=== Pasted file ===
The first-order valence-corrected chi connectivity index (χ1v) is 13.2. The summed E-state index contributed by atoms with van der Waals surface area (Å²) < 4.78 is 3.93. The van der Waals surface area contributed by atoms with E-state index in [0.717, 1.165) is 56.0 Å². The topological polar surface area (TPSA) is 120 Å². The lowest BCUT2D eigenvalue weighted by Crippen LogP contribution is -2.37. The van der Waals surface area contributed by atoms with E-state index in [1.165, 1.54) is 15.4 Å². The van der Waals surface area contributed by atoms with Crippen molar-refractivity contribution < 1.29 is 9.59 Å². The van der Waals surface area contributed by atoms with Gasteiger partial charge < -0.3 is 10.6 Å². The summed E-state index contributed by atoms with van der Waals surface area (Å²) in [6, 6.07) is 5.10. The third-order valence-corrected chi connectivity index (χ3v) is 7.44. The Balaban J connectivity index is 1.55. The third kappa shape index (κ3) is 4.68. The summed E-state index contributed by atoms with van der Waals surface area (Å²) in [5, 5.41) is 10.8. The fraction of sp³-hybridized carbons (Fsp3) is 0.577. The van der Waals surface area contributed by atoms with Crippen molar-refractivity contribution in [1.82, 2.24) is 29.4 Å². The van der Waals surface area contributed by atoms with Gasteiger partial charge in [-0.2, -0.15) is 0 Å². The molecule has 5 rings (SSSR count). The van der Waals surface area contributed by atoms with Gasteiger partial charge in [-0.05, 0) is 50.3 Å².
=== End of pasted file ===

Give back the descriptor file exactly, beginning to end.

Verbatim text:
The first-order valence-corrected chi connectivity index (χ1v) is 13.2. The summed E-state index contributed by atoms with van der Waals surface area (Å²) < 4.78 is 3.93. The van der Waals surface area contributed by atoms with E-state index in [0.717, 1.165) is 56.0 Å². The topological polar surface area (TPSA) is 120 Å². The lowest BCUT2D eigenvalue weighted by Crippen LogP contribution is -2.37. The van der Waals surface area contributed by atoms with E-state index in [1.165, 1.54) is 15.4 Å². The van der Waals surface area contributed by atoms with Crippen molar-refractivity contribution < 1.29 is 9.59 Å². The van der Waals surface area contributed by atoms with Gasteiger partial charge < -0.3 is 10.6 Å². The summed E-state index contributed by atoms with van der Waals surface area (Å²) in [6, 6.07) is 5.10. The third-order valence-corrected chi connectivity index (χ3v) is 7.44. The Balaban J connectivity index is 1.55. The third kappa shape index (κ3) is 4.68. The summed E-state index contributed by atoms with van der Waals surface area (Å²) in [5, 5.41) is 10.8. The fraction of sp³-hybridized carbons (Fsp3) is 0.577. The van der Waals surface area contributed by atoms with Crippen molar-refractivity contribution in [1.82, 2.24) is 29.4 Å². The van der Waals surface area contributed by atoms with Gasteiger partial charge in [-0.2, -0.15) is 0 Å². The molecule has 5 rings (SSSR count). The van der Waals surface area contributed by atoms with Gasteiger partial charge in [-0.05, 0) is 50.3 Å².